Throughout history, certain events have changed and shaped oceanography, including submarines and sonar.
In the 1920s and 1930s, the scientific understanding of the behavior of sound in the ocean and its function towards sonar systems for anti-submarine warfare progressed slowly. It was only after an increase in submarine threat at the beginning of World War II in 1939 that a major national effort started to study underwater acoustics.
As a result of the increase interest, a series of results emerged that showed the transmission of sound in the sea, particularly how effectively it could be used to detect submarines, depended crucially on how the temperature and salinity (how salty the water is) of the water varied with depth. Soon, scientists discovered that sound rays bend underwater in ways that are closely linked to the variation of the speed of sound from place to place, and that this could create "shadow zones" in which an enemy could hide.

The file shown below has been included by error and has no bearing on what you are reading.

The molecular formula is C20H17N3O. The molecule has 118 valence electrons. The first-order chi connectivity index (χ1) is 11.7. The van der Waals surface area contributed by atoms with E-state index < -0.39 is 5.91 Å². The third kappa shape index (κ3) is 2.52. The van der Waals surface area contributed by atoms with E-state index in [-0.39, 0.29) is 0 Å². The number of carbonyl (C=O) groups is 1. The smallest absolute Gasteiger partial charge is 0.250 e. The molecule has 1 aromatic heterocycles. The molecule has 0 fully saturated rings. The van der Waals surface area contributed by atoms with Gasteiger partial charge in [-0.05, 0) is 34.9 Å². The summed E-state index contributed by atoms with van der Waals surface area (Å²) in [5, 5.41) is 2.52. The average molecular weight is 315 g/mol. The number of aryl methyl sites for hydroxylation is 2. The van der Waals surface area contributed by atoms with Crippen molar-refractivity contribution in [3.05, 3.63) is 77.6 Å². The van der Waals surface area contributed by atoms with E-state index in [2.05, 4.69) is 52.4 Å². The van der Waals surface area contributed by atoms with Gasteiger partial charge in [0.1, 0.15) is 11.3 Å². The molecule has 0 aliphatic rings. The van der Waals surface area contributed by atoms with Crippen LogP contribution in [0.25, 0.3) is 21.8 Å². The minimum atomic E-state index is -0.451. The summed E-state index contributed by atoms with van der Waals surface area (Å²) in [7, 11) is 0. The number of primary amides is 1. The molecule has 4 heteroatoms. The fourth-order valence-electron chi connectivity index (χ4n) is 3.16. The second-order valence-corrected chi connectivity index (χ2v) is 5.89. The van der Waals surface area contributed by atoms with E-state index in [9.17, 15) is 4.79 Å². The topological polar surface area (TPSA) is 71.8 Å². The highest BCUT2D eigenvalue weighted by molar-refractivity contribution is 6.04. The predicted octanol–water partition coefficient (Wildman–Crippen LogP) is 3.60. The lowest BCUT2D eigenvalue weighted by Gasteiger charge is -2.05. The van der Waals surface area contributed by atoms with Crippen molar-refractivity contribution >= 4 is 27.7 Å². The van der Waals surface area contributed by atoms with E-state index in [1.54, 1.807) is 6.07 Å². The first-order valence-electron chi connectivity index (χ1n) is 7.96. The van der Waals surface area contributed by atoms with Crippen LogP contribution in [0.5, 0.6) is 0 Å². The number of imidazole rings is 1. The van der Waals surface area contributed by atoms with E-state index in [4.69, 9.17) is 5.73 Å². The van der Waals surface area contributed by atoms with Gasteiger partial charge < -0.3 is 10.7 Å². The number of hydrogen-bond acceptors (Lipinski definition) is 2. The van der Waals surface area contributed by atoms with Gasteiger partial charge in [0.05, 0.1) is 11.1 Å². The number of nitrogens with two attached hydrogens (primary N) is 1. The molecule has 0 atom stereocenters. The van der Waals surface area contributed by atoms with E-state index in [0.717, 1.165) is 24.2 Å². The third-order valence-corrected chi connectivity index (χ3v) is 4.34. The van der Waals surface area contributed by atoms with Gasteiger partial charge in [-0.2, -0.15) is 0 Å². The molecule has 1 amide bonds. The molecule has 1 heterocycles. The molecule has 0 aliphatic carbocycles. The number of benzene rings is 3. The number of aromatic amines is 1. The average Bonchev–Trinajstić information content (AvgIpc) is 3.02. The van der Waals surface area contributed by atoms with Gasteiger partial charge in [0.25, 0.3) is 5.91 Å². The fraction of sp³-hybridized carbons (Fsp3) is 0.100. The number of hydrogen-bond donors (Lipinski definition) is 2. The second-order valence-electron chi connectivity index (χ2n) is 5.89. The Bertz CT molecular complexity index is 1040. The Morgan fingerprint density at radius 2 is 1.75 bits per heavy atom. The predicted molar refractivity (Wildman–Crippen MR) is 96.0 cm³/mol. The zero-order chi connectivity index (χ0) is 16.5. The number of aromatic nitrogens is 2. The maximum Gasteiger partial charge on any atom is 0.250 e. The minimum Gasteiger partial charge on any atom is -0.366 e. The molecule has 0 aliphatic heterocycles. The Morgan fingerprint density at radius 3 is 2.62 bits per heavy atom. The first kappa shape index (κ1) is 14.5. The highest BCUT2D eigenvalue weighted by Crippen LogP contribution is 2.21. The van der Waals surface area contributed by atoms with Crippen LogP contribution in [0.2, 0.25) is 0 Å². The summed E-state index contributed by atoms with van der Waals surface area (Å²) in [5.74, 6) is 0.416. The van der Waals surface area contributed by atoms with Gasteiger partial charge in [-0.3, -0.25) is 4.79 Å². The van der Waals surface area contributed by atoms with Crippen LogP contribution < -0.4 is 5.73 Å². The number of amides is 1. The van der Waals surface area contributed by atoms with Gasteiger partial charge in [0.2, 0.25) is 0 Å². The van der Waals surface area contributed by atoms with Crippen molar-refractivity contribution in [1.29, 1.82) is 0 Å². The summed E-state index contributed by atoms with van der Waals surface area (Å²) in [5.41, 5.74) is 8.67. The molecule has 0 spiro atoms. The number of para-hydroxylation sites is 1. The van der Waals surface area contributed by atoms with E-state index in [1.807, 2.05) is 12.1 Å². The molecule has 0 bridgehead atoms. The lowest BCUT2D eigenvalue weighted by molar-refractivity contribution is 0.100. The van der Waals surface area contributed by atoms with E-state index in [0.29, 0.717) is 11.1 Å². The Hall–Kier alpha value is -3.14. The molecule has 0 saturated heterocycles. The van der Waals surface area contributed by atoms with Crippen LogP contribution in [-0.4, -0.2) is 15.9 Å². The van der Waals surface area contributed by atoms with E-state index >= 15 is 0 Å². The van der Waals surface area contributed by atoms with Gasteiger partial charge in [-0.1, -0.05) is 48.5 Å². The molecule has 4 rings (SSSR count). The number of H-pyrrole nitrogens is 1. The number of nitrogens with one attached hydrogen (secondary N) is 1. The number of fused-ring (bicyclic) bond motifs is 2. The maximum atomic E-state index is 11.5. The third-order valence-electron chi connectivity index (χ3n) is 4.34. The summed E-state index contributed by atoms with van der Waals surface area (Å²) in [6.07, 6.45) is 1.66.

Discoveries such as these widened the range of oceanic phenomena of interest to oceanographers. Also, with concerns of water depth, winds, and currents, the need to measure and understand underwater physical parameters like water temperature, salinity, and the sound speed at increasing depths was a major priority. Because of this, new kinds of instruments, analysis techniques, new ways of interpreting data, and a broadening of the scientific disciplines were needed in oceanography for military applications.
- Victoria Mehlhaff -